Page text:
Right Web

Tracking militarists’ efforts to influence U.S. foreign policy

Anti-Neo-Con Candidate Getting Serious Look

Perhaps at the expense of his more eccentric domestic political views, Ron Paul’s anti-interventionist foreign policy has attracted considerable interest from left and right alike.

 

Texas Rep. Ron Paul, who 24 years ago performed dismally as the standard-bearer of the Libertarian Party, has begun making waves in the 2012 presidential campaign, to the extreme discomfort of neo-conservatives and aggressive nationalists who dominate the foreign policy rosters of most of his Republican rivals.

While his third-place finish in the Iowa caucuses disappointed loyalists who felt he had a good shot at winning the first Republican primary test of the election year, the 76-year-old physician came within three percentage points of the top two finishers – the party's establishment candidate, former Massachusetts Gov. Mitt Romney; and the latest far-right insurgent favourite, former Pennsylvania Sen. Rick Santorum – out of a seven-candidate field.

Political insiders still believe that Romney, who gained the formal endorsement Wednesday of the 2008 Republican candidate, Sen. John McCain, will eventually win the party's nomination. But Paul's showing – as well as the increased media attention he has received in recent weeks – suggests that he could well emerge as a force to be reckoned with at the party's convention next summer and could pose a major threat to Republican hopes of ousting Barack Obama if he decides to run as an independent in the November.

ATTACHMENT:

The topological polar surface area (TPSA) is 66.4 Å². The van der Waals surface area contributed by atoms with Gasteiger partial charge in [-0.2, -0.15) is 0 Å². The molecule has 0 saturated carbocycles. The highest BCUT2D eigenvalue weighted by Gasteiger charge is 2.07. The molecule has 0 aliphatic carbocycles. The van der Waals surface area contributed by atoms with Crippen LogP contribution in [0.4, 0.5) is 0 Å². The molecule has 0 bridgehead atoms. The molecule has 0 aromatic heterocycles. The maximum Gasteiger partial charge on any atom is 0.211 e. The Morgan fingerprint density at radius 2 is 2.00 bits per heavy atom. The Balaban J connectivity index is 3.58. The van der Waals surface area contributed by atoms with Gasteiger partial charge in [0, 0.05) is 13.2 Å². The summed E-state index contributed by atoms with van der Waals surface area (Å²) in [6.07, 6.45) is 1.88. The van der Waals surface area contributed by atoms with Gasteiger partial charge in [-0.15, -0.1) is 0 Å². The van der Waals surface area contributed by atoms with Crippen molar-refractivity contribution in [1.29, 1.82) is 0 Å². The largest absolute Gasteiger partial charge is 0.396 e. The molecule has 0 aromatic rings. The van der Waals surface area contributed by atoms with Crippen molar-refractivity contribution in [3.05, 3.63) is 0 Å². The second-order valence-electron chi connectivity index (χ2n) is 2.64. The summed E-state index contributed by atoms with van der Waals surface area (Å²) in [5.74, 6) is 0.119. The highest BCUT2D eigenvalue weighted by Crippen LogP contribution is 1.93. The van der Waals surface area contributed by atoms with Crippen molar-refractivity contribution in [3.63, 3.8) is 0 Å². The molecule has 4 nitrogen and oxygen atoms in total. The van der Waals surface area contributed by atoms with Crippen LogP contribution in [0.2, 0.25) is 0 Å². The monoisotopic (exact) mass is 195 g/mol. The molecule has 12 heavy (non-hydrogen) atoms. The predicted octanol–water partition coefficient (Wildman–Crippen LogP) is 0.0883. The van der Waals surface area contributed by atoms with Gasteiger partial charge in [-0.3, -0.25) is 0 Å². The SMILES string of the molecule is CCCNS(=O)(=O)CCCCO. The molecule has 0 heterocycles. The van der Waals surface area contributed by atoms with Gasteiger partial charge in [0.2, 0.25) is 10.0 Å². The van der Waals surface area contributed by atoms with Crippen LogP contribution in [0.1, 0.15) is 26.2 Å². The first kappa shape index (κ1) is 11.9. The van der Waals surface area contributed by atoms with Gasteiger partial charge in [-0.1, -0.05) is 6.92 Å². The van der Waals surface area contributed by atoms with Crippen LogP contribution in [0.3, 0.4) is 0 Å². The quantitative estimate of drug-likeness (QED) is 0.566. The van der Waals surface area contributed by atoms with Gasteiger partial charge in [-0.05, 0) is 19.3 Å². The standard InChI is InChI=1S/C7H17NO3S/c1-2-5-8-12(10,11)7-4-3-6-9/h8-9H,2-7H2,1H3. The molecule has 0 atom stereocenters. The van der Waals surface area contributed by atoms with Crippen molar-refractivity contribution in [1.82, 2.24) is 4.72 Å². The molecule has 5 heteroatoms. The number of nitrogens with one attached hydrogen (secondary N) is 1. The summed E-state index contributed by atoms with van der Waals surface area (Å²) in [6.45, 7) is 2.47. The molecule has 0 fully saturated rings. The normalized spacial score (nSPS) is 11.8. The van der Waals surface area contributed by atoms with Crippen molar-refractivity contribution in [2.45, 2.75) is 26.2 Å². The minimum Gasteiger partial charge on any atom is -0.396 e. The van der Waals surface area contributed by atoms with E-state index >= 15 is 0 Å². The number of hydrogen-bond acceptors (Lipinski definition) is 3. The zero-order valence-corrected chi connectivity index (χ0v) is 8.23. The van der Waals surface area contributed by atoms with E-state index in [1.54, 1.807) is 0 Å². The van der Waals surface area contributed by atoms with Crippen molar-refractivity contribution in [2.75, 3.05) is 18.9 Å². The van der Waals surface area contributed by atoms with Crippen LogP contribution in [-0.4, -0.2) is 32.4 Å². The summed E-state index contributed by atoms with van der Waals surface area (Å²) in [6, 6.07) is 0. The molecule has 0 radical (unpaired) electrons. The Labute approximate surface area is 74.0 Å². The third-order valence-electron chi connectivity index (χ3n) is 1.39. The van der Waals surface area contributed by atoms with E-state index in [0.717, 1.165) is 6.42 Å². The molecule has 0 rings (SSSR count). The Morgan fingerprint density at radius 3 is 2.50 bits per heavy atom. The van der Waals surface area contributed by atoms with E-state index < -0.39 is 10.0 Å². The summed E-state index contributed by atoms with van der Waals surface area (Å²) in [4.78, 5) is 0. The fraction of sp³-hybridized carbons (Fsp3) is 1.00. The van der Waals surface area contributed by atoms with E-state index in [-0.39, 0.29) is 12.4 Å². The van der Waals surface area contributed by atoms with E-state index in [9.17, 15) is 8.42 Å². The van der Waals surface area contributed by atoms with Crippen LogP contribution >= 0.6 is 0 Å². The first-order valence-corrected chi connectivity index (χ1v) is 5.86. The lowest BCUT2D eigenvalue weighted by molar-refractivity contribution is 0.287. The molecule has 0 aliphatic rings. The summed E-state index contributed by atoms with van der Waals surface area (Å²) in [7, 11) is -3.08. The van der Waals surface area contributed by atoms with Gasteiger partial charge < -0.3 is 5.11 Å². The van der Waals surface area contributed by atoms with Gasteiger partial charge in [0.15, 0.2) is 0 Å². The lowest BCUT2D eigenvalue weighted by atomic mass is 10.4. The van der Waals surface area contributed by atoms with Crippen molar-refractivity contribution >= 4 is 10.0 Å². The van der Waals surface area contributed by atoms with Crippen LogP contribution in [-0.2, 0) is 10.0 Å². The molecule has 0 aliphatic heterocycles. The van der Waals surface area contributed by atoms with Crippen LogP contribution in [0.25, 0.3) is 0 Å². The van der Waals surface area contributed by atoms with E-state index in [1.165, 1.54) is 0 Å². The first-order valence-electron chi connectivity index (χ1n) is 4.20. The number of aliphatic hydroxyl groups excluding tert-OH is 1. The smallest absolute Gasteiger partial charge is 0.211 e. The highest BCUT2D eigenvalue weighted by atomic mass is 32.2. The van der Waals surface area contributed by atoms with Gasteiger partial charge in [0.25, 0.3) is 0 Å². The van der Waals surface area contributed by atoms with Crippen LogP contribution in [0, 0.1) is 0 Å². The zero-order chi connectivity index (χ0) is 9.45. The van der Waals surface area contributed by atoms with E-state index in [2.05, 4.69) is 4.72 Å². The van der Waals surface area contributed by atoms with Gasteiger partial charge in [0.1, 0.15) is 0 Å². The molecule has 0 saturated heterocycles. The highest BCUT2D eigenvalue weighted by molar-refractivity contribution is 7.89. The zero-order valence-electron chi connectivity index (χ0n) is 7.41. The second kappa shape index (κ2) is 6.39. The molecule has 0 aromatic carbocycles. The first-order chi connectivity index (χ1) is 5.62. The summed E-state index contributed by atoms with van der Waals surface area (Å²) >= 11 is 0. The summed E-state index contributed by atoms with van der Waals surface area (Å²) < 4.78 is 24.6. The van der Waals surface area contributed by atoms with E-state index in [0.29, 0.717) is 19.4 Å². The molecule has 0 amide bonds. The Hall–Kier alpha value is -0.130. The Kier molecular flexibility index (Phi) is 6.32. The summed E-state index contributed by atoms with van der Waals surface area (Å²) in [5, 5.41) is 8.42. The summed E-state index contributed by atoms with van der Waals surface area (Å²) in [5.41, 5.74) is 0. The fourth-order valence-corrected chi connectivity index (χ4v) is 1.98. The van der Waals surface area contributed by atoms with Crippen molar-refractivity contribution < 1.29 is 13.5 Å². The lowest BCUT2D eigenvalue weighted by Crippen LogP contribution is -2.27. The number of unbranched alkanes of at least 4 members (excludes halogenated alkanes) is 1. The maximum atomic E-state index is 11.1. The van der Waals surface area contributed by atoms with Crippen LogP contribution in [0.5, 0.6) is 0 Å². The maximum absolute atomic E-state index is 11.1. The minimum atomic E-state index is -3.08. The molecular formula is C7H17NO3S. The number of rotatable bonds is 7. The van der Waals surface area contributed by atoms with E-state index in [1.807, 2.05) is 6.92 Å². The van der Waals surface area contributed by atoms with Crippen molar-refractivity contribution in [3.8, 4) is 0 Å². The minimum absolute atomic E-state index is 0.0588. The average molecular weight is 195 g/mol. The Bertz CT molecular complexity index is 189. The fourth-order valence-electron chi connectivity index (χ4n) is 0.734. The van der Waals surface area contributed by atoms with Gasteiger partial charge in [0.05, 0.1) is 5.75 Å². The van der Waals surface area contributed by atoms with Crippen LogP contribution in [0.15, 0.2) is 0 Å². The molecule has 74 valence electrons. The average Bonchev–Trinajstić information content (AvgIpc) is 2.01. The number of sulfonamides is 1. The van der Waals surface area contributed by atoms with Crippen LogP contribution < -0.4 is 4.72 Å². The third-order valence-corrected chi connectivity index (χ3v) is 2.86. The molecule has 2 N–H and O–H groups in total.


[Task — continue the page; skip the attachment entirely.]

While Paul received just over one in five votes at the caucuses, it was who those voters were who flocked to his banner that proved most significant, and perhaps most alarming to the party's power brokers and its prospects for victory in November.

According to a New York Times survey of participants who entered the caucuses, a whopping 48 percent of those aged 17 to 29 said they supported Paul. By contrast, only 13 percent were for Romney.

One in three voters who participated in caucuses for the first time said they favoured the anti-interventionist libertarian. And, perhaps most significantly, 44 percent of participants who described themselves as "independents" or "other" (rather than Republicans) said they supported Paul, as opposed to 18 percent who said they preferred Romney.

Independents, who, according to most surveys, make up around 40 percent of the electorate, are generally considered critical to the outcome of next year's election.